This year’s Nobel Prize in Economics has been shared by Bill Nordhaus and Paul Romer for “integrating innovation and climate with economic growth.” That is one way to thread the needle to link these fine recipients and I applaud the Nobel Committee for finding a way to do it. That said, there is a real reason that Nordhaus and Romer should be linked and it turns on the way they have made their ideas persuasive — not to the general public or even politicians but to economists.
Back in the 1980s, both climate policy and science/innovation policy faced significant barriers moving forward. In each case, the main constituents who were holding up such policies were economists — they were trained in textbook tools of economics and had very strong influence throughout governments due to their ability to frame arguments. In the case of climate policy, while the science pushed for action, the big unknown was precisely what the economic cost of mitigating greenhouse gases would be. In the case of innovation policy, while the costs were known, the big problem was what the return would be. Thus, for each type of policy, economists who had won the push for cost-benefit analysis in government, were able to point out — somewhat accurately — that one-side of the equation was missing in each case. My personal opinion is that uncertainty should not necessarily be a barrier to action but when it comes to dealing with policy advocacy uncertainty is a weapon that can be used by special interests to generate inaction and, at the time, economists were the, perhaps unwitting, wielders of that weapon.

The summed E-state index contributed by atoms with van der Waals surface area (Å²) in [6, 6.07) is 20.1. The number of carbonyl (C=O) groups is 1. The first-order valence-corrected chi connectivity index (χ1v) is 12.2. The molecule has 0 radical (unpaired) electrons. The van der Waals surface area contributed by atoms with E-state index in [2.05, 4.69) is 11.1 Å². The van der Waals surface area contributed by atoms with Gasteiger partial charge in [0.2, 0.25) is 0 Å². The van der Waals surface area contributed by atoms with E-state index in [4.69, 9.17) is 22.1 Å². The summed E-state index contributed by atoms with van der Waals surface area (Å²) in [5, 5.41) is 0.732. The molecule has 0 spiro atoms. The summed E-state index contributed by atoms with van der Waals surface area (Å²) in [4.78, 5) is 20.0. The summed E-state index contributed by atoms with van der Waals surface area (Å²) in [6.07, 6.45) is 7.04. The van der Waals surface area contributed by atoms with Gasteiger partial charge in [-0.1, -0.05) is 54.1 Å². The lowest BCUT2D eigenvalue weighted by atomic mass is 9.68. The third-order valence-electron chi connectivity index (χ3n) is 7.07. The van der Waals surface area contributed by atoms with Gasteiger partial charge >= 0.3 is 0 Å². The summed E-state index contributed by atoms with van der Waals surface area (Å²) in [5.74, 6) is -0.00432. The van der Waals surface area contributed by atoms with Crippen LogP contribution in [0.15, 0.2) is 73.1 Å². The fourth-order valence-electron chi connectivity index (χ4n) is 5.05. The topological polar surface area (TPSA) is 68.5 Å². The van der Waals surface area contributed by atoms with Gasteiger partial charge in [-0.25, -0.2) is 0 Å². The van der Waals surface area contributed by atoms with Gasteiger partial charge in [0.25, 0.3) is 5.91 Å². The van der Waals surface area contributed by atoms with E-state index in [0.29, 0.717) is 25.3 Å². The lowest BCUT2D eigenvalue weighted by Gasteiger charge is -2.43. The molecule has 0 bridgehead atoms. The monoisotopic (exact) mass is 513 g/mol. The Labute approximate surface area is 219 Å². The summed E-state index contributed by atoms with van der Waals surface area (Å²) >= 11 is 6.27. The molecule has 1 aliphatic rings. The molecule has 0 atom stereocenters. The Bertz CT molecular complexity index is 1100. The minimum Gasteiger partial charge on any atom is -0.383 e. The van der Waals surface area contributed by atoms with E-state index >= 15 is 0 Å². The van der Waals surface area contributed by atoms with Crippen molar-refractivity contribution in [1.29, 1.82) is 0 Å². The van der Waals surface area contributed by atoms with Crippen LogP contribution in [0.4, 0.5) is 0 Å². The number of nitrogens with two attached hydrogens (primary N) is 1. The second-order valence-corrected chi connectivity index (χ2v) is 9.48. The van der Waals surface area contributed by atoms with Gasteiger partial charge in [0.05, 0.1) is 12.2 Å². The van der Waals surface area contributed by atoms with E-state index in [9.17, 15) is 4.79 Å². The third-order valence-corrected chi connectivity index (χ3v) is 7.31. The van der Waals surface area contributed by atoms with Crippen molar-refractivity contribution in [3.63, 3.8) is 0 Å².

Let me start will Bill Nordhaus. If we choose to mitigate greenhouse gas pollution, it will impact all manner of activity in the economy. From energy to food production to transportation networks, the effects would be widespread and profound. They would impact on different regions differently. In other words, the economic impact was complex and hard to think through. And there was a possibility the costs could be overwhelming.
What Nordhaus did was embed climate change and climate policy into our general equilibrium models of economic growth. He then found ways to quantify the costs that everyone was hitherto conjecturing about. As it turned out, the costs were significant but nowhere near the doomsday assertions that interested parties opposed to climate policy were claiming. Even without technological change, there were existing ways economies could adapt to climate policy and, in the process, self-limit the costs that many were worried about. It moved the debate away from economic assertion and I guess pushed interested parties from “reasonable” arguments to “denialism,” thereby, exposing their naked interests more clearly. While progress has been far from what we would want, the progress that has happened can be attributed to this critical work.
Moving on now to Paul Romer. I have known Paul for 30 years since I was a graduate student. I was deeply interested in economic growth as an undergraduate and felt it had been neglected and was fortunate to be doing my PhD soon after Paul’s work had been published. It drove my interest further and into the fields of innovation and entrepreneurship that I have worked on since. There was even a time I contemplated an offer to join Paul’s education startup but that is another story.